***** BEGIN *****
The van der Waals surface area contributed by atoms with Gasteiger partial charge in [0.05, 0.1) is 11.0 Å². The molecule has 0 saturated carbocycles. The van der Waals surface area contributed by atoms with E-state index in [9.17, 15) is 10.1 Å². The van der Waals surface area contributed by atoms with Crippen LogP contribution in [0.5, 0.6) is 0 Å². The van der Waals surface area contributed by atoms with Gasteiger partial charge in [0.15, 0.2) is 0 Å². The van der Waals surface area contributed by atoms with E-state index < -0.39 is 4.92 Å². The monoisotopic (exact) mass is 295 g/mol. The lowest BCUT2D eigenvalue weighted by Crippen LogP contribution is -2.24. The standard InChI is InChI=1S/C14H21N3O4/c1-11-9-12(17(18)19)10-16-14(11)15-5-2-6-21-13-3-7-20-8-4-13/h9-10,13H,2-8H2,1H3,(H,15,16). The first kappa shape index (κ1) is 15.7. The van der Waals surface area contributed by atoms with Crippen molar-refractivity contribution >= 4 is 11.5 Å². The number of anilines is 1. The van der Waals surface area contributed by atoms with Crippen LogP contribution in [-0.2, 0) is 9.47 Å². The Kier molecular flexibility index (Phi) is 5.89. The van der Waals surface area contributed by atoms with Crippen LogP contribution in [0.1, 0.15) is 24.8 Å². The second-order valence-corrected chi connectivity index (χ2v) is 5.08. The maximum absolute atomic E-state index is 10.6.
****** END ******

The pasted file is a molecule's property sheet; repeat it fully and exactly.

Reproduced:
The van der Waals surface area contributed by atoms with Gasteiger partial charge in [0.05, 0.1) is 11.0 Å². The molecule has 0 saturated carbocycles. The van der Waals surface area contributed by atoms with E-state index in [9.17, 15) is 10.1 Å². The van der Waals surface area contributed by atoms with Crippen LogP contribution in [0.5, 0.6) is 0 Å². The van der Waals surface area contributed by atoms with Gasteiger partial charge in [0.15, 0.2) is 0 Å². The van der Waals surface area contributed by atoms with E-state index < -0.39 is 4.92 Å². The monoisotopic (exact) mass is 295 g/mol. The lowest BCUT2D eigenvalue weighted by Crippen LogP contribution is -2.24. The standard InChI is InChI=1S/C14H21N3O4/c1-11-9-12(17(18)19)10-16-14(11)15-5-2-6-21-13-3-7-20-8-4-13/h9-10,13H,2-8H2,1H3,(H,15,16). The first kappa shape index (κ1) is 15.7. The van der Waals surface area contributed by atoms with Crippen molar-refractivity contribution >= 4 is 11.5 Å². The number of anilines is 1. The van der Waals surface area contributed by atoms with Crippen LogP contribution in [-0.2, 0) is 9.47 Å². The Kier molecular flexibility index (Phi) is 5.89. The van der Waals surface area contributed by atoms with Crippen LogP contribution in [0.1, 0.15) is 24.8 Å². The second-order valence-corrected chi connectivity index (χ2v) is 5.08. The maximum absolute atomic E-state index is 10.6.